The fact that right-wing extremists gathered for a white nationalist event would not generate national headlines. What mattered about this year’s America First Political Action Conference (AFPAC), however, is the fact that some Republican elected officials were on hand for the gathering.
It’s left GOP officials with a decision to make about what, if anything, they’re prepared to do about it.
In Arizona, Republican state Sen. Wendy Rogers, whose record in this area is indefensible, did not try to hide the fact that she attended the AFPAC event. This, among other offenses, led the Republican-controlled state Senate to formally censure Rogers yesterday — in a 24-to-3 vote — for “unbecoming” conduct that has damaged the institution’s reputation.
In Idaho, meanwhile, Republican Lt. Gov. Janice McGeachin not only addressed the white nationalist event via video, she sought to align herself with the conference’s attendees who support “America First” ideas. Not surprisingly, McGeachin — who’s also running a GOP gubernatorial race — is facing calls for her resignation.
And then, of course, there’s the U.S. House, where two Republican members — Georgia’s Marjorie Taylor Greene and Arizona’s Paul Gosar — also appeared at the white nationalist event. House Minority Leader Kevin McCarthy said on Monday that their participation at the gathering was “unacceptable.”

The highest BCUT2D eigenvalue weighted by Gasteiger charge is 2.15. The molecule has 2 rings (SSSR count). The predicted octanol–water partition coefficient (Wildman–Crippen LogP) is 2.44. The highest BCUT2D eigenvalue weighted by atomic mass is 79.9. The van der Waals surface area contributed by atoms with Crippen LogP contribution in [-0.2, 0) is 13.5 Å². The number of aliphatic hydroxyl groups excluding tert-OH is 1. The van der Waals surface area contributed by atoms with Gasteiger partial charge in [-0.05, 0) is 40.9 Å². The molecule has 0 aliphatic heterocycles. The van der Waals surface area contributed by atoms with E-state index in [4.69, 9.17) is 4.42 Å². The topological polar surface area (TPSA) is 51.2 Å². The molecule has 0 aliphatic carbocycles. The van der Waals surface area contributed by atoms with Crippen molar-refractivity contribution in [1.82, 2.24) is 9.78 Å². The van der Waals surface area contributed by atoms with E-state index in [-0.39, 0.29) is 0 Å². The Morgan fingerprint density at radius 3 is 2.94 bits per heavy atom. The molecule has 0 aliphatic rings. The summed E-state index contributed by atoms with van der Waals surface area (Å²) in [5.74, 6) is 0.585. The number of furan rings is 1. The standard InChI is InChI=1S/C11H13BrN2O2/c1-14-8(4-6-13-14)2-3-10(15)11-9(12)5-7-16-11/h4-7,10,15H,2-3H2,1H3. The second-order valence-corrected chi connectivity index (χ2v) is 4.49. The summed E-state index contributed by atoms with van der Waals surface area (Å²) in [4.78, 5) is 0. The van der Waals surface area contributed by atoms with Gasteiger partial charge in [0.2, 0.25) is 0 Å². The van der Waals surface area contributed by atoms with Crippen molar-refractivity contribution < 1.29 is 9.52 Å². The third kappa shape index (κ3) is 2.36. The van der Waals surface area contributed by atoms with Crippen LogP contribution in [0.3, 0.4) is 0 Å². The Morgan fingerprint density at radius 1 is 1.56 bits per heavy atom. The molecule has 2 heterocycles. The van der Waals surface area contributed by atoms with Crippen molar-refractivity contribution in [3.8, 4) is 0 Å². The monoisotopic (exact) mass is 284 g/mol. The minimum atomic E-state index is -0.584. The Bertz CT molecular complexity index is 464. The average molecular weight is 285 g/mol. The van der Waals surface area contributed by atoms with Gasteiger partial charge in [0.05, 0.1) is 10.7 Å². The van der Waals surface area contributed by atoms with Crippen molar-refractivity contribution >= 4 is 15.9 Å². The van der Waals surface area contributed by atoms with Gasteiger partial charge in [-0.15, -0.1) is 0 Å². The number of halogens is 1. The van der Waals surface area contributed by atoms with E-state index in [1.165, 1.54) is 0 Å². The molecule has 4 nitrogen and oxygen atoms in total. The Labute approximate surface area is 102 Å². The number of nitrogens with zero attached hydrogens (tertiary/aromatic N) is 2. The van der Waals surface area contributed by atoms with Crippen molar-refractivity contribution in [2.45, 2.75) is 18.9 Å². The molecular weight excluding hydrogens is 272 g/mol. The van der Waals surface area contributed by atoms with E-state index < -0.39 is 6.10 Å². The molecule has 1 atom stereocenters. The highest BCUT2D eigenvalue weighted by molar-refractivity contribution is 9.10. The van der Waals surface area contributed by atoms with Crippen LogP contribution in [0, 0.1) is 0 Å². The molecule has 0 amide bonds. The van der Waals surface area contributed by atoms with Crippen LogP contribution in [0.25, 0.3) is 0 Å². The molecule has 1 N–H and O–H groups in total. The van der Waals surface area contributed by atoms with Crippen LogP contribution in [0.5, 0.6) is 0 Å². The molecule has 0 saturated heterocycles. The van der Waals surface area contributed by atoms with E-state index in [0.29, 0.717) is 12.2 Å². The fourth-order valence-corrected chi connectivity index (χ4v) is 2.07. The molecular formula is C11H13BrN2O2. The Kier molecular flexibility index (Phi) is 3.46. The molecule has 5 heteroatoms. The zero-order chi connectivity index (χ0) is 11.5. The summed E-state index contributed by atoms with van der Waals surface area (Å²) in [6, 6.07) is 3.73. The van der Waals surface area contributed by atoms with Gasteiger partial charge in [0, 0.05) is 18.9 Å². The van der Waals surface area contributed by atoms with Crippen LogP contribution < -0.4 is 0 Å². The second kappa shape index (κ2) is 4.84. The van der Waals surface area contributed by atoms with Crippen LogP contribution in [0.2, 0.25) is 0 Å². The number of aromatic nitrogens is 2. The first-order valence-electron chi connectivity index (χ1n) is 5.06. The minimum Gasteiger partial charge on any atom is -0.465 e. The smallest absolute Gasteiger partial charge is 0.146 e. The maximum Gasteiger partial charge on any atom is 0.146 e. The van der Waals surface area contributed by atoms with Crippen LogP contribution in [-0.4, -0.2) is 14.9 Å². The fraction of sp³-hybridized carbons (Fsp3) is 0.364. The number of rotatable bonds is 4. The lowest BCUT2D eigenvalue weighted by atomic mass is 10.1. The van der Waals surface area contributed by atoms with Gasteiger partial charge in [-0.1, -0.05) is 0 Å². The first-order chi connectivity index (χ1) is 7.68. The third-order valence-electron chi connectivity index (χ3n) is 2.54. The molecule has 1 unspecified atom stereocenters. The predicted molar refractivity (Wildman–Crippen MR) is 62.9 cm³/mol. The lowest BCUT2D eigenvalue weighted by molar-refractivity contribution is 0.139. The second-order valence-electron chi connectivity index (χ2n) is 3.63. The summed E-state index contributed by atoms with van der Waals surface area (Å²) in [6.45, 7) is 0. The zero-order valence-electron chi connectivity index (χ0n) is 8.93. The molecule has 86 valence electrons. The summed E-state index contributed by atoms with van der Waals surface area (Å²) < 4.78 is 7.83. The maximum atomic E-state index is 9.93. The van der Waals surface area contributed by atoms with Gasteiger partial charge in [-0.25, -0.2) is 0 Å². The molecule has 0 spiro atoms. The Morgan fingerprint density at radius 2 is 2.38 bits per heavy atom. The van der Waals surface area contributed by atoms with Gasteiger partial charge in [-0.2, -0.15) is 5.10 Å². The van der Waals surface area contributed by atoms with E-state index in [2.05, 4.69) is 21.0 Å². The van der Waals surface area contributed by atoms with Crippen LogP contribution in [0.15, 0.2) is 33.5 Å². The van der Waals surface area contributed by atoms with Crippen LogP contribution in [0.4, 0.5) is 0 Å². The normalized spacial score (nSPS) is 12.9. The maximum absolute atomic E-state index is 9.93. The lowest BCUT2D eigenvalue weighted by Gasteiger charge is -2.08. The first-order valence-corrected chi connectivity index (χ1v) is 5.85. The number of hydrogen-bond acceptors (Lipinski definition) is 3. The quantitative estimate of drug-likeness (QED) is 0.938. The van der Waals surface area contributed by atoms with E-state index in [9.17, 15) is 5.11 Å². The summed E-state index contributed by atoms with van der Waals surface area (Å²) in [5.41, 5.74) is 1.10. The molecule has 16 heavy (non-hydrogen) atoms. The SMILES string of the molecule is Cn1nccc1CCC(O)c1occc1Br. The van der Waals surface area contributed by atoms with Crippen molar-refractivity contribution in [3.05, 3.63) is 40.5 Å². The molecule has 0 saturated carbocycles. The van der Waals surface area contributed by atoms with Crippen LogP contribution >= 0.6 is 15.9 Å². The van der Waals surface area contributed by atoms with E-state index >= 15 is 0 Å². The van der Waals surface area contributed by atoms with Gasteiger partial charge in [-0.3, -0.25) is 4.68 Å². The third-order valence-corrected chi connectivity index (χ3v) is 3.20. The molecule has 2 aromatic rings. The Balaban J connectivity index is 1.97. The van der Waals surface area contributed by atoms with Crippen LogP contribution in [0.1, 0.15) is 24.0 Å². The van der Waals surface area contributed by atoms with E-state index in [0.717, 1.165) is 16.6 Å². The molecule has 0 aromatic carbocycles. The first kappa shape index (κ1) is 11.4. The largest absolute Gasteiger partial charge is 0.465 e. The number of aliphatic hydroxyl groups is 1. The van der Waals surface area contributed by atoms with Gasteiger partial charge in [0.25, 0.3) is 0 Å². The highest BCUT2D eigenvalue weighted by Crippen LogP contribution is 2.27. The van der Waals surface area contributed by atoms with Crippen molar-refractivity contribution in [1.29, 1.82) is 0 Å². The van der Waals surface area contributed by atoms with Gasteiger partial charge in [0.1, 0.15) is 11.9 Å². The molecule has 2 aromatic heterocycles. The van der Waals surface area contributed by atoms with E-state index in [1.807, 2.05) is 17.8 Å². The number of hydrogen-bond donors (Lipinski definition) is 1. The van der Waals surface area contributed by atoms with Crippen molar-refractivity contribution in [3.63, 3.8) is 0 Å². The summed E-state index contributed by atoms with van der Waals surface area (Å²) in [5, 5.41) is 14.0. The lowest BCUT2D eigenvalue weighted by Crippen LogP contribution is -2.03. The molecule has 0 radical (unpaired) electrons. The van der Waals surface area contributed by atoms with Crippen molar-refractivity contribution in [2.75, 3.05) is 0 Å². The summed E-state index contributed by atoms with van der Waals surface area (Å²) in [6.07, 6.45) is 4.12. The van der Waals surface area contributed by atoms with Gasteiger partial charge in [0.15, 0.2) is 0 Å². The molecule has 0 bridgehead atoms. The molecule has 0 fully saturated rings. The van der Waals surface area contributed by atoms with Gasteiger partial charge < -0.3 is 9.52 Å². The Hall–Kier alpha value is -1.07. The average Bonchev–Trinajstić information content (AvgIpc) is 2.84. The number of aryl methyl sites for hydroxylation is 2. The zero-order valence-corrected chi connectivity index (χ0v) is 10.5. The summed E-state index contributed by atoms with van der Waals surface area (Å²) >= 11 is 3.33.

The hope was that the House GOP leader would then move forward with some kind of action. So far, that hasn’t happened. HuffPost reported:
House Republican leader Kevin McCarthy (R-Calif.) wouldn’t say Tuesday whether party members who participated in a white nationalist event over the weekend would face any repercussions.... Asked Tuesday if the pair could remain in the Republican conference, McCarthy referred to his previous statement. “I answered that yesterday,” he said.
That’s not quite right. McCarthy told CNN and Punchbowl News that it was “appalling and wrong” for Gosar and Greene to attend the white nationalist event. He added, “There’s no place in our party for any of this. The party should not be associated any time, any place with somebody who is anti-Semitic.”
But he didn’t say what would become of Greene and Gosar, or what kind of consequences, if any, the pair might face from their party.
When McCarthy was also asked yesterday whether he’s prepared to endorse primary challenges to Gosar and Greene, after having endorsed Rep. Liz Cheney’s rival in Wyoming, the minority leader again referenced what he said a day earlier. “I made my statement yesterday,” McCarthy added.
He certainly issued a statement on Monday, but it didn’t say whether he’d back primary challenges to Greene and Gosar. The Californian also wasn’t on camera on Monday, and yesterday, he was.
At one point during Tuesday’s press conference, McCarthy seemed to suggest he could comment on his extremist members, but he won’t because there’s “a war in Europe.”
To briefly recap, the minority leader and the rest of the House GOP leadership team have options. McCarthy & Co. could kick Gosar and Greene out of the GOP conference. The party could also announce that it will not support the members’ re-election campaigns — akin to what the party has already done to Liz Cheney and Adam Kinzinger, because of their efforts to help lead the investigation into the Jan. 6 attack.
McCarthy could even announce that he’s changed his mind about what he said four months ago, and he will no longer support giving Greene and Gosar committee assignments in the next Congress.
As of yesterday, however, McCarthy wanted the questions to simply go away. That seems unlikely.